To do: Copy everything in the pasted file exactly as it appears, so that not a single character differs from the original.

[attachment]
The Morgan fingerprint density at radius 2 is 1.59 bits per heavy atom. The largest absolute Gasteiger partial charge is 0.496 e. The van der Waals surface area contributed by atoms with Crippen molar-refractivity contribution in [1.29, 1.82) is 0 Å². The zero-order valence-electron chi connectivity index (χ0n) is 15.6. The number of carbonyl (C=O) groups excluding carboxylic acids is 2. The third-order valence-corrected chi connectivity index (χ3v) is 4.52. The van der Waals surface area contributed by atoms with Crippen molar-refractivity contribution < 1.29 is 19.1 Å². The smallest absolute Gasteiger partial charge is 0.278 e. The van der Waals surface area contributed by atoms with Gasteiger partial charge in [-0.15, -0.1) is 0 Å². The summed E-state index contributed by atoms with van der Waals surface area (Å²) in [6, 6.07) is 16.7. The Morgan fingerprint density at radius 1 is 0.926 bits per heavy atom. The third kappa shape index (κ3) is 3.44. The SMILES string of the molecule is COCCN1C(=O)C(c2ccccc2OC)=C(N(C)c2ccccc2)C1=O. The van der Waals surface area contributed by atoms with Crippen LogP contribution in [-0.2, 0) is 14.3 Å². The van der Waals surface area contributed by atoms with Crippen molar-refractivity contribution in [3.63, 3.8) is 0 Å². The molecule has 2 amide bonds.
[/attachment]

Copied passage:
The Morgan fingerprint density at radius 2 is 1.59 bits per heavy atom. The largest absolute Gasteiger partial charge is 0.496 e. The van der Waals surface area contributed by atoms with Crippen molar-refractivity contribution in [1.29, 1.82) is 0 Å². The zero-order valence-electron chi connectivity index (χ0n) is 15.6. The number of carbonyl (C=O) groups excluding carboxylic acids is 2. The third-order valence-corrected chi connectivity index (χ3v) is 4.52. The van der Waals surface area contributed by atoms with Crippen molar-refractivity contribution < 1.29 is 19.1 Å². The smallest absolute Gasteiger partial charge is 0.278 e. The van der Waals surface area contributed by atoms with Gasteiger partial charge in [-0.15, -0.1) is 0 Å². The summed E-state index contributed by atoms with van der Waals surface area (Å²) in [6, 6.07) is 16.7. The Morgan fingerprint density at radius 1 is 0.926 bits per heavy atom. The third kappa shape index (κ3) is 3.44. The SMILES string of the molecule is COCCN1C(=O)C(c2ccccc2OC)=C(N(C)c2ccccc2)C1=O. The van der Waals surface area contributed by atoms with Crippen LogP contribution in [-0.2, 0) is 14.3 Å². The van der Waals surface area contributed by atoms with Crippen molar-refractivity contribution in [3.63, 3.8) is 0 Å². The molecule has 2 amide bonds.